April 14, 2024
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April 14, 2024
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Linking Northern and Central NJ, Bronx, Manhattan, Westchester and CT

On the left, the FOX 5 cameraman, on the right, Brian Marcus and Kerry Drew, the FOX5 producer.

During the interview at “Names Not Numbers.”

From page 100 of “Still Here,” autographed by Brian Marcus, the photographer and publisher.

At the beginning of “My Stories,” I mentioned that it was my grandson Ari who in 2004 induced me to put my Holocaust experience in writing, arguing that after I am gone, my story would be gone with me. I took his advice at the time and my book has now expanded to cover more than 110 pages. Although so much has been written, the nucleus, and what got me started, is my experience in Germany during the early years of the Holocaust, 1933 to 1941.

It is now 12 years after I started writing, and I am still writing and speaking.

But the reader knows that—having suffered and struggled through pages and pages to come to this point.

I want to give a short overview of what has happened since I started telling my story over the years.

It was years prior to my first return visit to Frankfurt in 2003 that I had been corresponding with a gentile teacher in Frankfurt, Benjamin Ortmeyer. This teacher had formed an organization, years earlier, to publicize the fight against anti-Semitism and anti-gypsies. He had published a number of books on the subject. He was now collecting stories from former Jewish students who had lived in and escaped from schools in Frankfurt. He also included my story, although in a much-abbreviated form. The book was originally written in German and subsequently translated into English. That was the first time my story was told to anyone other than my family.

In June 1996 I was invited by the Yale University Holocaust Center to record my Holocaust story for their archives. Rutgers University had a movie studio and Yale had an arrangement with them to make the recordings for them. That was the first recording of my story.

I do not recall when I first spoke in a school to students, but since it was at Moriah School in Englewood, it must have been when one or more of my grandchildren were students there, which would be in the early 1980s. Since then I have spoken scores of times in schools in New Jersey, both Jewish and non-Jewish, hotels during my Yom Tov stay there, and in social clubs and shuls both here and abroad. As I had mentioned previously, the reason why I accepted the invitation from the city of Frankfurt in 2003 and again in 2005 was my ability to make arrangement to speak to students and teachers in non-Jewish schools there.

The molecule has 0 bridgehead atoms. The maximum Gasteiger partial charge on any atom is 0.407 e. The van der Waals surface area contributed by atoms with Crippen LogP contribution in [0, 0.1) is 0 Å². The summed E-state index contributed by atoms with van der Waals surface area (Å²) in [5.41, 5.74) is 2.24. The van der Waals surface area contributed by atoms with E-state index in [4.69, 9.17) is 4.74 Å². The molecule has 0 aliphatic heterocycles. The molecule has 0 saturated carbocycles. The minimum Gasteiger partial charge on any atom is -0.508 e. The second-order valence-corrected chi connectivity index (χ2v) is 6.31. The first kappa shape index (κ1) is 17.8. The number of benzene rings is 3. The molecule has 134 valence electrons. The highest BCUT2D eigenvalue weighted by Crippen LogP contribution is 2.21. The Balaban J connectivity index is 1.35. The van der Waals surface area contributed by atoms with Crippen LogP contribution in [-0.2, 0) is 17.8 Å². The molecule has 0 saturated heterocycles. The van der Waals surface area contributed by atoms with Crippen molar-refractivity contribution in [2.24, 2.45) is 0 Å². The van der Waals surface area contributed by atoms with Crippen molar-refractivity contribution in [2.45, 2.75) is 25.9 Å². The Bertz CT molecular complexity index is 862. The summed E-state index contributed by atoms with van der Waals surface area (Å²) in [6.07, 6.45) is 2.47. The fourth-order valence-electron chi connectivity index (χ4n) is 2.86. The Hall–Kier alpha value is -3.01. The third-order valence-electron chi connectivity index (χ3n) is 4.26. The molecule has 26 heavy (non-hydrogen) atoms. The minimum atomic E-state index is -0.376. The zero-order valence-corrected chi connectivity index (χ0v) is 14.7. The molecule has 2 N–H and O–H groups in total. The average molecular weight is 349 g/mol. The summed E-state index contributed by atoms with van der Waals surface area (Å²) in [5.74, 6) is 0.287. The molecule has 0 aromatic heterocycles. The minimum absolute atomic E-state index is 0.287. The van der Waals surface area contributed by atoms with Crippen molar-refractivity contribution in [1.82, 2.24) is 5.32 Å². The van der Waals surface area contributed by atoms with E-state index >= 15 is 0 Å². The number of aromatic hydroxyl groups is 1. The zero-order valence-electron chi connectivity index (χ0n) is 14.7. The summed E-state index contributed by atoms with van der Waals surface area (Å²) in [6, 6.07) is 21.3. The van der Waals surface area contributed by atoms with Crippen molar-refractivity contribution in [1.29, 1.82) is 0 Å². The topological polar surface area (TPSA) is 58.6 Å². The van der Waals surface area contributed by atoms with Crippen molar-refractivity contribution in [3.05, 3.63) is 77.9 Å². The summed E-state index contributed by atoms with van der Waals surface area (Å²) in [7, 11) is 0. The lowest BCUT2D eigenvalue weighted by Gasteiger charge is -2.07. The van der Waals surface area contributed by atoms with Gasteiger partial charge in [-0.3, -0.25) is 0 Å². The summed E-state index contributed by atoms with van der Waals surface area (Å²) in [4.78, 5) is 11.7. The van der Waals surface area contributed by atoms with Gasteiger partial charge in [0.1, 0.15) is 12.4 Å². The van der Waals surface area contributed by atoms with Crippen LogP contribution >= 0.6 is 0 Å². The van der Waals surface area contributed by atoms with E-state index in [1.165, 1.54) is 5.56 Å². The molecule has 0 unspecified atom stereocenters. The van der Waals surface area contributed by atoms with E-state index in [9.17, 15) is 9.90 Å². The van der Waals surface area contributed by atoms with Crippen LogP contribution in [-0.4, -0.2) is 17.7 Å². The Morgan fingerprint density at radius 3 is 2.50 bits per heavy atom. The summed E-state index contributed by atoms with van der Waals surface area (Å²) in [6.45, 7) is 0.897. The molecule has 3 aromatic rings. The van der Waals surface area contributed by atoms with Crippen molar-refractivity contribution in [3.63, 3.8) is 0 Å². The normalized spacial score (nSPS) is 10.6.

Recently I participated in a program called “Names Not Numbers” and was interviewed by five students at the Westchester Yeshiva Day School. It was professionally filmed and a few months later shown at a dinner given by the school. That program is ongoing in many schools.

A few years ago, I was contacted by a well-known New York photographer, Brian Marcus, who had received my name from the Holocaust Center in Manhattan, asking whether I would be willing to come to the museum to have my picture taken for use in a book that would be published by him. Since we were also offered to receive a picture to be taken by him of Dorothy and myself, we agreed. Until early last year we heard nothing since the shoot until we were invited to a cocktail party in New York for the first presentation of the newly published book, “Still Here.” Dorothy and I went and I saw for the first time the product of the photo session from years ago. I appear on page 100 with a quotation that I guess I must have given the photographer at the time. I bought several copies and had the photographer autograph them for me. The book contains many photos of Holocaust survivors and rescuers, each with a quotation from the individual.

Several months later we received another invitation from Brian for a dinner party (obviously a fundraiser for the charity that will receive all the profits from the sale of the books). Dorothy and I went, and while we were there Brian asked me to appear with him at a filming session by TV Channel FOX5 to promote the book. I agreed. (Why not?) I had never been on TV, and no doubt never will have the opportunity again.

A date was fixed for the recording and it took place in Brian’s own photography studio in midtown Manhattan. A crew from FOX5 set everything up and a pretty young lady by the name of Kerry Drew did the interviewing. I answered a few questions and she kept telling me to keep on talking. Consequently, I was able to tell my entire Holocaust story. I had never timed myself but when asked always said that it is around 40 minutes. As I learned later when we were able to obtain a copy of the recording, it was 42 minutes.

We had been given to understand that excerpts from the filming, including from two other survivors, would be about four to five minutes. We would eventually be notified of the date and time so we could watch it. The wait was longer than what had originally been indicated, and then we were given to understand that the airing would be longer than the originally indicated few minutes. When finally we were able to watch (it aired on Yom HaShoah (Holocaust Remembrance Day) April 24, 2017, it ran for 16 minutes, and although there were two other survivors, I had the lion’s share.

So now, dear reader, you can tell everybody that you heard the story of a famous television personality.

(To be continued next week)

By Norbert Strauss

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